I have a hobby that keeps me interested. I love listening to music and making it. If I get tired of playing or if I get blisters on my fingers, I can listen to records for a while. There is a nearly endless supply of the stuff to keep my ears occupied, and there’s a nearly limitless wellspring of creative energy inside me to keep me occupied for the rest of my life. This is also something I’ll be able to pass on to my kids someday, and that’s something to be excited about, too.

I live in an awesome city. Aside from marrying Carrie, moving to Seattle was probably the best idea I’ve ever had. I love living here. There’s so much to do, so many people to meet, and so many sees to see everything. Want to touch the ocean? The sound’s right here. Want to get away from the buildings and commune with nature? Half an hour to the east. Want to see a show? Pick from hundreds. Want to go to a bar? Close your eyes and turn in a random direction. The only thing I’d change is the luck of our baseball team, and even then I’d have to think about it. It’s kind of nice having underdogs to root for. Plus there isn’t anywhere else to go but up, really.

I live in a free country. Sure, I’m not satisfied with everything that happens. I really hate that civilians in other countries are killed in the name of my safety and security. I really hate that we won’t grow up as a country and allow loving, consenting adults to marry whoever they want. I really hate the bickering and infighting that I have to be exposed to in order to participate in politics. But aside from those complaints, it’s a nice place to live. And these things give me something to work toward to make my country even better.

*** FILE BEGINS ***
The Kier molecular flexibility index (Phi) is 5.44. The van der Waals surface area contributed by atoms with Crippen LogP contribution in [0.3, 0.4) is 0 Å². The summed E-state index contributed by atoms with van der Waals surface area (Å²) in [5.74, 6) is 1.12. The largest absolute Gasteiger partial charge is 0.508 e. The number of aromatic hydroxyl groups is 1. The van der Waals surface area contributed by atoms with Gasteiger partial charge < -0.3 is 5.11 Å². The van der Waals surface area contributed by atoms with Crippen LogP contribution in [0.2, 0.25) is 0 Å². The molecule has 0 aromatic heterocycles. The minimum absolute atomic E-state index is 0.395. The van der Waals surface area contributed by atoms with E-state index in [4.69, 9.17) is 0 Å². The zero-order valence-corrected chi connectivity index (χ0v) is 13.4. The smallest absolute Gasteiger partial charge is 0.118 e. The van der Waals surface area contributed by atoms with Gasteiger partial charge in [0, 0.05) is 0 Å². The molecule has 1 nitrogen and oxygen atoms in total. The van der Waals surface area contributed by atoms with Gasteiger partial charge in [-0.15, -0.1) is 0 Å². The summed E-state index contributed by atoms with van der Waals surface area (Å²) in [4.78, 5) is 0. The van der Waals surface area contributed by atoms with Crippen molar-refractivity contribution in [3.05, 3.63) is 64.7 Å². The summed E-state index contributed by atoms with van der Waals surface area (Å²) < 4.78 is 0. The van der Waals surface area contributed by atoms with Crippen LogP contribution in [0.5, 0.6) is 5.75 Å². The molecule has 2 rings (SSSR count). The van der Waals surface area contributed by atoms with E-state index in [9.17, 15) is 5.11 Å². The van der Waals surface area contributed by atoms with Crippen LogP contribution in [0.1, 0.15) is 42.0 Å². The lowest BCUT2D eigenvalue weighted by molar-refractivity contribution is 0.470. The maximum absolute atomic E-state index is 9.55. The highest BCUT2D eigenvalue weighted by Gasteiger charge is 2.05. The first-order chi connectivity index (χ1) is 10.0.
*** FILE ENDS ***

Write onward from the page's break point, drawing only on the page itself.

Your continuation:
I have my health. And it’s getting better every day. I’m eating right, and exercising, and I have no major complications or history of medical problems.

I’m satisfied with my place in this universe. It’s just staggering, really, the odds against me being here. And I don’t need a personal deity to make sense of it all. I’ve got a nearly boundless sense of wonder about the universe, and adding some supernatural factor just cheapens the experience for me. Instead, I believe in love and curiosity and peace, and that’s enough for me. I don’t have much time here, cosmically speaking. But that’s okay, because I can still do so much over this little chunk of life that my parents have given me.

I have a strong desire to make things better. Not just for myself. For everyone I know and love. I’m paid enough that I can spare some of what I earn for helping others, and believe I can really make a difference this way. I’ve got the urge to improve myself too, which means I am improving myself, bit by bit. I’m becoming a better husband, brother/sister/son, friend, coder, musician, Seattle resident, and passenger on Spaceship Earth one day at a time, slowly but significantly.